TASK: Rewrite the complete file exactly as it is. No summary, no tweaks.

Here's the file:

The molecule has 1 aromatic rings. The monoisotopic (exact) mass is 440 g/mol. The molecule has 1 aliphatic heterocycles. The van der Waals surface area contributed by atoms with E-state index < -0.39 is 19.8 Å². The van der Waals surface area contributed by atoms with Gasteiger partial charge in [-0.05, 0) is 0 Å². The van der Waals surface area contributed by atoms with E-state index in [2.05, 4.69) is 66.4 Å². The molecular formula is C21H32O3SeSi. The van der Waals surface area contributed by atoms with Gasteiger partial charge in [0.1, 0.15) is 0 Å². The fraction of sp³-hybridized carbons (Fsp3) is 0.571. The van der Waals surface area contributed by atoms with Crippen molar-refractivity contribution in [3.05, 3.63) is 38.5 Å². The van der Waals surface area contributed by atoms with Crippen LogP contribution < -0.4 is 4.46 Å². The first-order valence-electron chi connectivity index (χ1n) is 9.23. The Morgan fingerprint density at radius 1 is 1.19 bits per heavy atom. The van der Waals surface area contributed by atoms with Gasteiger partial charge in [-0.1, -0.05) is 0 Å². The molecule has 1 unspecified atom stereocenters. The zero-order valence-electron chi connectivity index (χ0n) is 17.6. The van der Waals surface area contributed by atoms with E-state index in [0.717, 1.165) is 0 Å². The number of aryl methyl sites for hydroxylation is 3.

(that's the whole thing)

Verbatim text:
The molecule has 1 aromatic rings. The monoisotopic (exact) mass is 440 g/mol. The molecule has 1 aliphatic heterocycles. The van der Waals surface area contributed by atoms with E-state index < -0.39 is 19.8 Å². The van der Waals surface area contributed by atoms with Gasteiger partial charge in [-0.05, 0) is 0 Å². The van der Waals surface area contributed by atoms with E-state index in [2.05, 4.69) is 66.4 Å². The molecular formula is C21H32O3SeSi. The van der Waals surface area contributed by atoms with Gasteiger partial charge in [0.1, 0.15) is 0 Å². The fraction of sp³-hybridized carbons (Fsp3) is 0.571. The van der Waals surface area contributed by atoms with Crippen molar-refractivity contribution in [3.05, 3.63) is 38.5 Å². The van der Waals surface area contributed by atoms with Crippen LogP contribution < -0.4 is 4.46 Å². The first-order valence-electron chi connectivity index (χ1n) is 9.23. The Morgan fingerprint density at radius 1 is 1.19 bits per heavy atom. The van der Waals surface area contributed by atoms with Gasteiger partial charge in [-0.1, -0.05) is 0 Å². The molecule has 1 unspecified atom stereocenters. The zero-order valence-electron chi connectivity index (χ0n) is 17.6. The van der Waals surface area contributed by atoms with E-state index in [0.717, 1.165) is 0 Å². The number of aryl methyl sites for hydroxylation is 3.